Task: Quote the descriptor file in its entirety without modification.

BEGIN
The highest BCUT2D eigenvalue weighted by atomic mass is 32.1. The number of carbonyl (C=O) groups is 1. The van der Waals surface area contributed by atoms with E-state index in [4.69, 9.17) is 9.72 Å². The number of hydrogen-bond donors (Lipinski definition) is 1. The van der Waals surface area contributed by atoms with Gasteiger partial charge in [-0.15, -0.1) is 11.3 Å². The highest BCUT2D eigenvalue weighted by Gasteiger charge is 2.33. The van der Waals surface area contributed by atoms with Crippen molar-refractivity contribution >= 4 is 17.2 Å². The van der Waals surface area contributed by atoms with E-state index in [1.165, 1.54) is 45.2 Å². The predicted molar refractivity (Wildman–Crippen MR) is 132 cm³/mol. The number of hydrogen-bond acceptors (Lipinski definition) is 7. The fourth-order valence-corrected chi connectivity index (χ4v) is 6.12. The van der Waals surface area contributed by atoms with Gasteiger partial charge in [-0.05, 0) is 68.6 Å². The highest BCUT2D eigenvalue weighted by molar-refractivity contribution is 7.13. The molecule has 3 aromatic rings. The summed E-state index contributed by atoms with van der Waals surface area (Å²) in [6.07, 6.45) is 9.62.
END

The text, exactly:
The highest BCUT2D eigenvalue weighted by atomic mass is 32.1. The number of carbonyl (C=O) groups is 1. The van der Waals surface area contributed by atoms with E-state index in [4.69, 9.17) is 9.72 Å². The number of hydrogen-bond donors (Lipinski definition) is 1. The van der Waals surface area contributed by atoms with Gasteiger partial charge in [-0.15, -0.1) is 11.3 Å². The highest BCUT2D eigenvalue weighted by Gasteiger charge is 2.33. The van der Waals surface area contributed by atoms with Crippen molar-refractivity contribution >= 4 is 17.2 Å². The van der Waals surface area contributed by atoms with E-state index in [1.165, 1.54) is 45.2 Å². The predicted molar refractivity (Wildman–Crippen MR) is 132 cm³/mol. The number of hydrogen-bond acceptors (Lipinski definition) is 7. The fourth-order valence-corrected chi connectivity index (χ4v) is 6.12. The van der Waals surface area contributed by atoms with Gasteiger partial charge in [-0.05, 0) is 68.6 Å². The highest BCUT2D eigenvalue weighted by molar-refractivity contribution is 7.13. The molecule has 3 aromatic rings. The summed E-state index contributed by atoms with van der Waals surface area (Å²) in [6.07, 6.45) is 9.62.